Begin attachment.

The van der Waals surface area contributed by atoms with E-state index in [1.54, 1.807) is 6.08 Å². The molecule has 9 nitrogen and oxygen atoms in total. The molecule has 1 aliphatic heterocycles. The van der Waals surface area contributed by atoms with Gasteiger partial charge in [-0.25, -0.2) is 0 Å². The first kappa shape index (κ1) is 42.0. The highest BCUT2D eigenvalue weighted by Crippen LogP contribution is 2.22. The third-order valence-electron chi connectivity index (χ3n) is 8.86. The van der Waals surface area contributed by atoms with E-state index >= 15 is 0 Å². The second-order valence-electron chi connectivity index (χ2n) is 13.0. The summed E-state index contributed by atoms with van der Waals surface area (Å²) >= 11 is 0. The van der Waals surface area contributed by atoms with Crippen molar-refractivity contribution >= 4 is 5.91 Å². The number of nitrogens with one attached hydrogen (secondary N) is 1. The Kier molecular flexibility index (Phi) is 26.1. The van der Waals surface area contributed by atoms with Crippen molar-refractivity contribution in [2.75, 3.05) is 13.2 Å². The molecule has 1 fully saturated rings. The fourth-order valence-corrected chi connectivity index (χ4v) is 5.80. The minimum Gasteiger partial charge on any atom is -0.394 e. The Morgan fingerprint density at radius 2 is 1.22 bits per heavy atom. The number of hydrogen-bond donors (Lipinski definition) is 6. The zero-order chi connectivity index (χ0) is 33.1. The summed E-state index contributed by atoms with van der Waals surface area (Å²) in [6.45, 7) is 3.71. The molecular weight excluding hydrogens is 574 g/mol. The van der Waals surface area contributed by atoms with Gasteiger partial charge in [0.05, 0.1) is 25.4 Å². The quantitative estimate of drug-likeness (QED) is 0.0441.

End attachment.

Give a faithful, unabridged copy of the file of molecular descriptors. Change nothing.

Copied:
The van der Waals surface area contributed by atoms with E-state index in [1.54, 1.807) is 6.08 Å². The molecule has 9 nitrogen and oxygen atoms in total. The molecule has 1 aliphatic heterocycles. The van der Waals surface area contributed by atoms with Gasteiger partial charge in [-0.25, -0.2) is 0 Å². The first kappa shape index (κ1) is 42.0. The highest BCUT2D eigenvalue weighted by Crippen LogP contribution is 2.22. The third-order valence-electron chi connectivity index (χ3n) is 8.86. The van der Waals surface area contributed by atoms with E-state index >= 15 is 0 Å². The second-order valence-electron chi connectivity index (χ2n) is 13.0. The summed E-state index contributed by atoms with van der Waals surface area (Å²) >= 11 is 0. The van der Waals surface area contributed by atoms with Crippen molar-refractivity contribution >= 4 is 5.91 Å². The number of nitrogens with one attached hydrogen (secondary N) is 1. The Kier molecular flexibility index (Phi) is 26.1. The van der Waals surface area contributed by atoms with Crippen molar-refractivity contribution in [2.75, 3.05) is 13.2 Å². The molecule has 1 fully saturated rings. The fourth-order valence-corrected chi connectivity index (χ4v) is 5.80. The minimum Gasteiger partial charge on any atom is -0.394 e. The Morgan fingerprint density at radius 2 is 1.22 bits per heavy atom. The number of hydrogen-bond donors (Lipinski definition) is 6. The zero-order chi connectivity index (χ0) is 33.1. The summed E-state index contributed by atoms with van der Waals surface area (Å²) in [6.45, 7) is 3.71. The molecular weight excluding hydrogens is 574 g/mol. The van der Waals surface area contributed by atoms with Gasteiger partial charge in [0.05, 0.1) is 25.4 Å². The quantitative estimate of drug-likeness (QED) is 0.0441.